Nurses are caring and compassionate, smart and skilled, and they've shown unwavering bravery during the COVID-19 crisis. That's why the nursing profession is consistently ranked as the most-trusted, honest, and ethical by the Gallup Poll. It’s also why, during Nurses Month, symplr celebrates the things that make nurses great.
Ten essential qualities good nurses display
1. Compassion and empathy
When a patient is sick and scared, it's often their nurse who provides the comfort, compassion, and empathy they need to heal. This goes beyond simply being kind. In fact, an international research study in the American Nurses Association's Online Journal of Issues in Nursing asked nurses what compassion meant and identified five key attributes:
- Developing a relationship
- Alleviating suffering
- Going beyond the role of the nurse
Compassionate nurses might hold their patient's hand or rub their back, sit at the edge of their bed and listen to a story, or volunteer in the local community.
2. Clinical acumen
There's a reason that people trust nurses so implicitly. In addition to being compassionate caregivers, they're also skilled and highly educated and trained clinicians who can be counted on to provide excellent healthcare procedures and services when patients need them most. Many are credentialed and privileged through processes that are as rigorous as that for physicians and surgeons. Hands-on skills like taking vital signs and administering medications are only the tip of the iceberg for clinical competencies in nursing. Nurses' clinical skills and responsibilities are near-endless, depending on the specialty or subspecialty, and range from treating traumatic injuries to wound care to electrocardiogram monitoring—and so much more.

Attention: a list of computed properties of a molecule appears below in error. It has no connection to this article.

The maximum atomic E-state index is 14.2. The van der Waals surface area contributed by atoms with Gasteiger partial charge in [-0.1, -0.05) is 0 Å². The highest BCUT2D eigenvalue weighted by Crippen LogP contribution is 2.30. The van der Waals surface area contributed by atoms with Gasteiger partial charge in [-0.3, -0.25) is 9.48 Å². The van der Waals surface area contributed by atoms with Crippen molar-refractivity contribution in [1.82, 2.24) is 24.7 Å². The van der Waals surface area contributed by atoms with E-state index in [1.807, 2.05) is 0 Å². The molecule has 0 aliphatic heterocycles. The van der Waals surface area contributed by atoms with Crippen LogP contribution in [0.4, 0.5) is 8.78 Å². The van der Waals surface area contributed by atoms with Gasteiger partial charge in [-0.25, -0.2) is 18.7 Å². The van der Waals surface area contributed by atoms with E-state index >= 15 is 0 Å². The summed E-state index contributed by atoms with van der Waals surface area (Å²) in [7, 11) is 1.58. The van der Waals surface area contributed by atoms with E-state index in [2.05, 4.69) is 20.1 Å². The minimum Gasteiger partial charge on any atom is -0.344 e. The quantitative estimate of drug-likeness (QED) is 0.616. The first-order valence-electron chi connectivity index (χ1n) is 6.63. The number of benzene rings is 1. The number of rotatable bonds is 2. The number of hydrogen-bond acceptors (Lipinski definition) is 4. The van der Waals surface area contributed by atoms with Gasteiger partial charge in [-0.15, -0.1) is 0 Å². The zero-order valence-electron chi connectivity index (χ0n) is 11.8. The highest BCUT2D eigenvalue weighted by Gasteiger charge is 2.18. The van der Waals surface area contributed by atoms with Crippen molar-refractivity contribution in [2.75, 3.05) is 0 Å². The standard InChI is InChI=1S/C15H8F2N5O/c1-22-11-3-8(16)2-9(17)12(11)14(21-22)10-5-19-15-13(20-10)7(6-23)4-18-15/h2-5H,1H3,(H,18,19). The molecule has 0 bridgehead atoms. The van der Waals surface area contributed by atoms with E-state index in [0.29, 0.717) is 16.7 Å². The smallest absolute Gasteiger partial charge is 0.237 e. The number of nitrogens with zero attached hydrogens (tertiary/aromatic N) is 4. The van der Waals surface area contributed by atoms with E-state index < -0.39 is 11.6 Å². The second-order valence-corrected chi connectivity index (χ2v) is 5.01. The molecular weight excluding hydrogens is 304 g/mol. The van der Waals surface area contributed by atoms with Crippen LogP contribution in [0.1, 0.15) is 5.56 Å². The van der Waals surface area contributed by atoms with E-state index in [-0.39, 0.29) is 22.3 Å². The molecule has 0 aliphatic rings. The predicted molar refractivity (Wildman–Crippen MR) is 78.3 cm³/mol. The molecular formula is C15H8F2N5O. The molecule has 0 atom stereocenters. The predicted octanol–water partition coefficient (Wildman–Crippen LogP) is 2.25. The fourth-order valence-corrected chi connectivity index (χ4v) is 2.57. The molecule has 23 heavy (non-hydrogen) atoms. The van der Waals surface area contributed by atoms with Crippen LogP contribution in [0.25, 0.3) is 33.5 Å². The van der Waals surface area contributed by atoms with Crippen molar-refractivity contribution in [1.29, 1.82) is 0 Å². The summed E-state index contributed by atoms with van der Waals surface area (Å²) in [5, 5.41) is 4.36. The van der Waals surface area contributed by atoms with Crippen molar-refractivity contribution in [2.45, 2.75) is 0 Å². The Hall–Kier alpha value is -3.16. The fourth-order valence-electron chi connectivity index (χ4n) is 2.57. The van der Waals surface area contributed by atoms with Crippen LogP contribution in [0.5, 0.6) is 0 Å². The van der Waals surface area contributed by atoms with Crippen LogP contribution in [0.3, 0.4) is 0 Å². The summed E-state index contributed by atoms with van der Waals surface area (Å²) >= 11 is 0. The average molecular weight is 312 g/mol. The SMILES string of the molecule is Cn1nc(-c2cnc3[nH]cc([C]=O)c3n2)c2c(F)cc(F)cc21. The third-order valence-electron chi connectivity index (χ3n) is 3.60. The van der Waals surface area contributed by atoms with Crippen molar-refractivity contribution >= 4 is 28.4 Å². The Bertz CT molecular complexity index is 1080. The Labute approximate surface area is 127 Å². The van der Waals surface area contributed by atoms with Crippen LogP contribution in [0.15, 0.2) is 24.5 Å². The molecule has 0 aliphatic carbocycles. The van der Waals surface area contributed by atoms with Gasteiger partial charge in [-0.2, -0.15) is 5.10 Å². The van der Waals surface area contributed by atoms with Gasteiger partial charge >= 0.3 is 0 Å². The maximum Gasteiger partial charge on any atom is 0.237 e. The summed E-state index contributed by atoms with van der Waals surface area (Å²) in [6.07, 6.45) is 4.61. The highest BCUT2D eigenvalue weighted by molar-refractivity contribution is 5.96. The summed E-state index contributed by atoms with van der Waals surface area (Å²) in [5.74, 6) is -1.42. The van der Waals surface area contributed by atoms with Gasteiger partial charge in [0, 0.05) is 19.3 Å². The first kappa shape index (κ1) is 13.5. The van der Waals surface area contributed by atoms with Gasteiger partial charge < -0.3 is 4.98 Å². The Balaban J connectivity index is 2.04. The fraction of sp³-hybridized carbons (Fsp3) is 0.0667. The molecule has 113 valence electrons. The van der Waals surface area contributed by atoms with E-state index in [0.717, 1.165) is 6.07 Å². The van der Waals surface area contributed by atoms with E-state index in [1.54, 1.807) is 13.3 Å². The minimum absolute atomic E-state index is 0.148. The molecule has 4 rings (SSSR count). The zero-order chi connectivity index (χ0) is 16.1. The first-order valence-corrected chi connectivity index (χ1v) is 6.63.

3. Dedication to continuous education
Great nurses are committed to lifelong learning, staying up to date with new clinical and research developments, and keeping their skills sharp. That not only means maintaining their licensure, applying evidence-based practices, and obtaining mandated continuing education, but also earning certifications in specialties like pediatrics, cardiac care, gerontology, pain management, mental health, and many other disciplines. Nurses also often work toward advanced practice, becoming nurse practitioners, certified registered nurse anesthetists, and more. This is critically important, since research shows that higher levels of nurse education lead to better patient outcomes. To aid nurses in in obtaining or renewing medical certifications and RN licenses, there are online certification and RN licensing guides, such as this one from Vivian Health.
4. Ability to work solo and as part of a team
While teamwork and autonomy might seem like opposites, they're actually two sides of the same coin—and good nurses have a mastery of both. Nurses must understand their role and responsibilities and what it means in the big picture of patient care and care coordination. However, they also need the autonomy and confidence to make decisions independently that are in the best interest of their patients, under pressure, and in real time.
5. Commitment to safety
A good nurse is one who understands that safety—whether it's the safety of their patients, their coworkers, or themselves—is a critical part of nursing care. When it comes to patients, safety is all-encompassing and considered at every moment and from every angle. According to the Agency for Healthcare Research and Quality, patient safety and nursing are intimately linked, since nurses are responsible for monitoring patients and providing direct care at the bedside. Nurses must be alert to a patient's condition at all times and act quickly and decisively to prevent negative outcomes like infections, pressure injuries, and falls. Safety-minded nurses are also dedicated to staff safety, which can range from knowing how to de-escalate a violent patient to working to combat staff-on-staff bullying.